by Ifeoma Egbulem October 1, 2020
October is here, and we are officially in Breast Cancer Awareness Month. Today is the first day of the month, and we want to remind everyone to #FeelItOnTheFirst!
If you aren’t already aware of the phrase, “Feel it on the First” was coined by Nalie Agustin. Nalie was diagnosed with Breast Cancer back in 2013 after she detected lumps in her left breast. She started the “Feel it on the First” campaign to encourage people to check themselves for signs of breast cancer.
Did you know that 40% of diagnosed breast cancers are detected by people who feel a lump? We encourage you all to #FeelitOnTheFirst and take action for the wellness of your health. Here are instructions if you don’t know how to do a breast self-exam:
5 Steps to do a breast self-exam:
Step 1: Look at yourself in a mirror with your hands on your hips and shoulders straight.
You are looking for your breasts to be their usual size, shape, and color. Look for them to be evenly shaped without visible distortion or swelling.
Bring any of these following changes to your doctor’s attention:
Redness, soreness, rash, swelling, dimpling, puckering, bulging of the skin, or a nipple that has changed positions or inverted.
Breast Self-Exam – Steps 2 and 3
Step 2: Raise your arms above your head and looks for the same changes listed from Step 1.
Step 3: While looking at yourself in the mirror, check to see if you see any fluid coming out of one or both nipples. The fluid could be watery, milky, yellow, or bloody.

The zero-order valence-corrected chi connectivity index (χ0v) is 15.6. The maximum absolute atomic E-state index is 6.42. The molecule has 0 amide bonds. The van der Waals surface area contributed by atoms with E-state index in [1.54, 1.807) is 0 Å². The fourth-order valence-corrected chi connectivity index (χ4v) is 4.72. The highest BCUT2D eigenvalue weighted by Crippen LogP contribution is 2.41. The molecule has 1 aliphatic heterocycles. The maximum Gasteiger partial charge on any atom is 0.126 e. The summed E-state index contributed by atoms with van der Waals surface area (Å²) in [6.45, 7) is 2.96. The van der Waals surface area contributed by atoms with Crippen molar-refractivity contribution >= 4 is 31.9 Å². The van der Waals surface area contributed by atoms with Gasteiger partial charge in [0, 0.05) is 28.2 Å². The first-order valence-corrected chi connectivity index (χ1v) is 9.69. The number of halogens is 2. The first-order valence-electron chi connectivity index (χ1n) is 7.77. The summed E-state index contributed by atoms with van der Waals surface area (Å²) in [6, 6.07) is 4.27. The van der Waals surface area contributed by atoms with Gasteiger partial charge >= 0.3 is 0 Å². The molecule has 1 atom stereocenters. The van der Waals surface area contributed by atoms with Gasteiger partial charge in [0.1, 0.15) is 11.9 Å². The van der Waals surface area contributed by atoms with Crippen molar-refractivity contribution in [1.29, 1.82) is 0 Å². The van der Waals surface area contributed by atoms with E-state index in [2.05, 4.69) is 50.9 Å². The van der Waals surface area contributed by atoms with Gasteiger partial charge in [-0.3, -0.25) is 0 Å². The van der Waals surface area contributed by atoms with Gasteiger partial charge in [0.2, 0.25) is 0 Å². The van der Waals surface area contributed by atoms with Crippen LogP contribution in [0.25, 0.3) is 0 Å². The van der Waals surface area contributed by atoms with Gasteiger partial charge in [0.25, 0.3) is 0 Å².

Step 4: Now you have to lie down to feel your breasts. Use your right hand to feel the left breast and left hand to feel the right breast. In a circular motion, use a firm, smooth touch with the pads of your fingers to cover the entire breast. Keep your fingers flat and together. Cover the breast from top to bottom, side to side – from the collarbone to the top of your abdomen and from your armpit to your cleavage.Be sure to cover the whole breast.
What to do if you feel a lump
Don’t panic if you feel a lump. Most lumps turn out not to be cancer. There are numerous causes of non-cancerous breast lumps, including normal hormonal changes, a benign breast condition, or an injury. However, don’t hesitate to contact your doctor if you feel worried about a newly noticed lump on your breast(s). Knowing what to expect will help you through the process. You would typically have an appointment to evaluate the breast lump.
Make it a routine to exam your breasts on the first of the month familiarize yourself with how your breasts normally look and feel. If necessary, start a journal and record the findings of your breast exams to keep track of irregularities. Early detection saves lives for a reason.